But the best part was the opportunity to see live music. When artists were in town, we were often lucky enough to be given free tickets, courtesy of the record labels. In those days, the heydays of cd sales, we went to concerts multiple times a week. I could never mention them all, but there were life-changing ones for me--Ute Lemper at Massey Hall. Kronos Quartet at the George Weston Recital Hall and, Ben Heppner at Roy Thompson Hall.
At the same time, a whole new world of music was being opened up for me.  I fell in love with Blossom Dearie, and Carmen McRae. I met Han Bennink and Keith Jarrett, Brad Meldau and Zakir Hussain. I listened to Shuggie Otis and Boozoo Chavis.

During those years I was also fortunate to work with so many fascinating people. People who loved music. Some were musicians, but many were not. They were visual artists, writers, photographers, film makers, dancers, actors or students, but they were all passionate about music-every single kind of music you could possibly imagine. I even met the man who would end up as my husband there. He was a recovering music grad, just like me. I won’t go into detail about how amazing and inspiring he is because, that’s another story entirely, and this post is already too long.

My music store days are long gone and I now make my living as a Business Consultant doing process improvement work for the provincial government (Sounds fancy, right? Believe me, it is. One day I'll introduce you to the fancy people I work with now.).

But...BUT...and it’s a BIG BUT. Music is more important to me now than it ever has been before. I no longer think of myself as a musician, but I play the piano more (and better) than I ever have before. I sing more (probably not better) than I ever have before. My children have free, uninhibited music oozing out of every pore of their little bodies and it takes my breath away on a daily basis. They don’t judge my breath control or  intonation (or anyone else's for that matter). They just want to make music. And we do. Boy, do we ever.
What this post really was really supposed to be about was the concert that I went to on Thursday night.

I wanted to tell you about Tafelmusik and Beethoven and Bruno Weil. I wanted to tell you how hard I found it to stay in my seat during the second movement (why don’t we get to dance at symphony concerts anyway?) I wanted to tell you about the goose-bumps and how I wept--how the tears just wouldn’t stop. I was taken outside of myself.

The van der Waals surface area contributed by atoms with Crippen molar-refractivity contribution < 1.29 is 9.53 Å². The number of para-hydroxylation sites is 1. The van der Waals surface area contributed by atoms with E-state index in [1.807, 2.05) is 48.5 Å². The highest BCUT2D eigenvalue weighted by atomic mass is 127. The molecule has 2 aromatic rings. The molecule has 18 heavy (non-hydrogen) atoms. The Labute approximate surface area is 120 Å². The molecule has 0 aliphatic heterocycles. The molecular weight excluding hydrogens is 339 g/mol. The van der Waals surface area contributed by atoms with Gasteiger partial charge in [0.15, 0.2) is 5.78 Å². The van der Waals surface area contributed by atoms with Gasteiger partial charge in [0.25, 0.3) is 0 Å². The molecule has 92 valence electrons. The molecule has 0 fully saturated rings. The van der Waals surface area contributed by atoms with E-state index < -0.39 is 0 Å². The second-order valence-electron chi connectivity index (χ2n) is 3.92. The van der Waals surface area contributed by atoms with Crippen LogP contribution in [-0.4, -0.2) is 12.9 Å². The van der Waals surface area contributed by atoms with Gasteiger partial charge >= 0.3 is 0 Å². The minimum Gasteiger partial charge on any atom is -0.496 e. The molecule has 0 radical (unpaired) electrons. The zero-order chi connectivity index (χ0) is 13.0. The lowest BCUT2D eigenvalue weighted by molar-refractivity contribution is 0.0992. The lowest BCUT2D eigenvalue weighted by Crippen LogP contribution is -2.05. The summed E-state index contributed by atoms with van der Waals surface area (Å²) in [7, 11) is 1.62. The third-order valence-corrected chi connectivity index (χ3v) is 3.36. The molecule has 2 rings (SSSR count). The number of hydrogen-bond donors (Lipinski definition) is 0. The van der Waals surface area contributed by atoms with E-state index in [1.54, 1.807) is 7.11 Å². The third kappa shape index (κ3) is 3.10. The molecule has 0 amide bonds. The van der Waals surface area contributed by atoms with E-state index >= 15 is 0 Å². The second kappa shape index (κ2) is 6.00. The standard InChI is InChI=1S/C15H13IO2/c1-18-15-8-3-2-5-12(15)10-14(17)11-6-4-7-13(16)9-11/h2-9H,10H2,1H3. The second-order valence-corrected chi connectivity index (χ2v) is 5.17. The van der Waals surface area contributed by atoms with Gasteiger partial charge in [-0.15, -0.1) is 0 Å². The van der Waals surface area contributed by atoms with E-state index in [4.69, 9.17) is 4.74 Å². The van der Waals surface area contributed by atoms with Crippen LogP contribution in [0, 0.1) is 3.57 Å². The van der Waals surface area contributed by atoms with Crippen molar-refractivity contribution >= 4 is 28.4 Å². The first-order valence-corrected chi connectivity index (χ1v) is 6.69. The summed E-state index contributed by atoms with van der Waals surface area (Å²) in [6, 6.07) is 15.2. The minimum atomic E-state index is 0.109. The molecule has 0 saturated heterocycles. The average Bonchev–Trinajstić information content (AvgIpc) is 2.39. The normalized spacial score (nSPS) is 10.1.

This is what music should be and I am so grateful for the experience.


  1. We saw the same concert last night! The symphony was great, but what really moved me were the singers. I was blown away by those three short numbers before intermission.
    What an amazing experience for you!

  2. I'm so glad you got a chance to see the same concert. I have three friends in the orchestra and one in the choir which I'm sure makes me biased, but I love the enthusiasm with which Tafelmusik plays. Too often I have seen concerts where the orchestra members look as though they wished they were somewhere else. I also loved the choral works, very much. We were sitting in the first balcony, right beside the choir and the sound was all around us. The Mendelssohn and the Brahms were beautiful, but the Arvo Pärt brought me to tears (in a good way!), but as Ruth says, even puppies make me cry, so that might not mean much. Thanks for reading.

  3. Recovering music grad.. I like that! This all rings so true with me...somehow my music has gradually been pushed to one side over the years and my cello is accumulating dust. But we are surrounded by music all the time, even all the cheesy classics that I once turned my nose up at and now can't get enough of! One day my cello will come out for more than just half an hour in six months but I know it will happen and I'm not going to stress about it - far more important is what i have learnt and expereinced thus far through my music and I hope that Finn gets to experience the same joy and friendships that my music has brought me over the years. Francesca x